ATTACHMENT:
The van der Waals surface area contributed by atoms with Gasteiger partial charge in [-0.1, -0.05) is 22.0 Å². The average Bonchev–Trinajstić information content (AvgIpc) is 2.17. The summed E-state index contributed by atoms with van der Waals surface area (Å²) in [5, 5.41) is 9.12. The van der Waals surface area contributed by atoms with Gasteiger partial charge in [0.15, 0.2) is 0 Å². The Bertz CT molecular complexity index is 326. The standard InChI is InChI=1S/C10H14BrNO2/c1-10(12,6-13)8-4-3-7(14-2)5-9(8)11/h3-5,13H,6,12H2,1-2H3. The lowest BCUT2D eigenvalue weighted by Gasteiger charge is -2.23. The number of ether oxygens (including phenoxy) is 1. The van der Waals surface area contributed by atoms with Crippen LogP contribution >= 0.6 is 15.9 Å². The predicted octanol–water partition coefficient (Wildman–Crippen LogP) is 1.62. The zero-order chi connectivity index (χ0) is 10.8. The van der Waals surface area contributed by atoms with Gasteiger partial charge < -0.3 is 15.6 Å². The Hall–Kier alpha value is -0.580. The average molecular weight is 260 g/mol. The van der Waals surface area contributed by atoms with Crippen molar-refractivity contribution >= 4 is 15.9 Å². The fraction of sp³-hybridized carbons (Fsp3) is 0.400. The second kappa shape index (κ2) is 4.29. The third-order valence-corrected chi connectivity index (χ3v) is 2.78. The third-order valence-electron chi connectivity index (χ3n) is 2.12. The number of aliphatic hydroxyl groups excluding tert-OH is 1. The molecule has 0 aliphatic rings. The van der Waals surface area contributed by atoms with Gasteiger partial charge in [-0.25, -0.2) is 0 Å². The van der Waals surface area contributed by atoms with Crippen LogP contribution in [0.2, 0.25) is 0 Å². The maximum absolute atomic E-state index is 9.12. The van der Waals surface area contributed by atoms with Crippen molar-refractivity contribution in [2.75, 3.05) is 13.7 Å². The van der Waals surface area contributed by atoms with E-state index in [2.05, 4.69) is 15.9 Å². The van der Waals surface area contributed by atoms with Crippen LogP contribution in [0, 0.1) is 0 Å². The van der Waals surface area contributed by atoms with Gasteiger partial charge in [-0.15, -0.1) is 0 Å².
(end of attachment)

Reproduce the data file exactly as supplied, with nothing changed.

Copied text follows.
The van der Waals surface area contributed by atoms with Gasteiger partial charge in [-0.1, -0.05) is 22.0 Å². The average Bonchev–Trinajstić information content (AvgIpc) is 2.17. The summed E-state index contributed by atoms with van der Waals surface area (Å²) in [5, 5.41) is 9.12. The van der Waals surface area contributed by atoms with Gasteiger partial charge in [0.15, 0.2) is 0 Å². The Bertz CT molecular complexity index is 326. The standard InChI is InChI=1S/C10H14BrNO2/c1-10(12,6-13)8-4-3-7(14-2)5-9(8)11/h3-5,13H,6,12H2,1-2H3. The lowest BCUT2D eigenvalue weighted by Gasteiger charge is -2.23. The number of ether oxygens (including phenoxy) is 1. The van der Waals surface area contributed by atoms with Crippen LogP contribution >= 0.6 is 15.9 Å². The predicted octanol–water partition coefficient (Wildman–Crippen LogP) is 1.62. The zero-order chi connectivity index (χ0) is 10.8. The van der Waals surface area contributed by atoms with Gasteiger partial charge < -0.3 is 15.6 Å². The Hall–Kier alpha value is -0.580. The average molecular weight is 260 g/mol. The van der Waals surface area contributed by atoms with Crippen molar-refractivity contribution >= 4 is 15.9 Å². The fraction of sp³-hybridized carbons (Fsp3) is 0.400. The second kappa shape index (κ2) is 4.29. The third-order valence-corrected chi connectivity index (χ3v) is 2.78. The third-order valence-electron chi connectivity index (χ3n) is 2.12. The number of aliphatic hydroxyl groups excluding tert-OH is 1. The molecule has 0 aliphatic rings. The van der Waals surface area contributed by atoms with Gasteiger partial charge in [-0.25, -0.2) is 0 Å². The van der Waals surface area contributed by atoms with Crippen LogP contribution in [0.2, 0.25) is 0 Å². The maximum absolute atomic E-state index is 9.12. The van der Waals surface area contributed by atoms with Crippen molar-refractivity contribution in [2.75, 3.05) is 13.7 Å². The van der Waals surface area contributed by atoms with E-state index in [2.05, 4.69) is 15.9 Å². The van der Waals surface area contributed by atoms with Crippen LogP contribution in [0, 0.1) is 0 Å². The van der Waals surface area contributed by atoms with Gasteiger partial charge in [-0.15, -0.1) is 0 Å².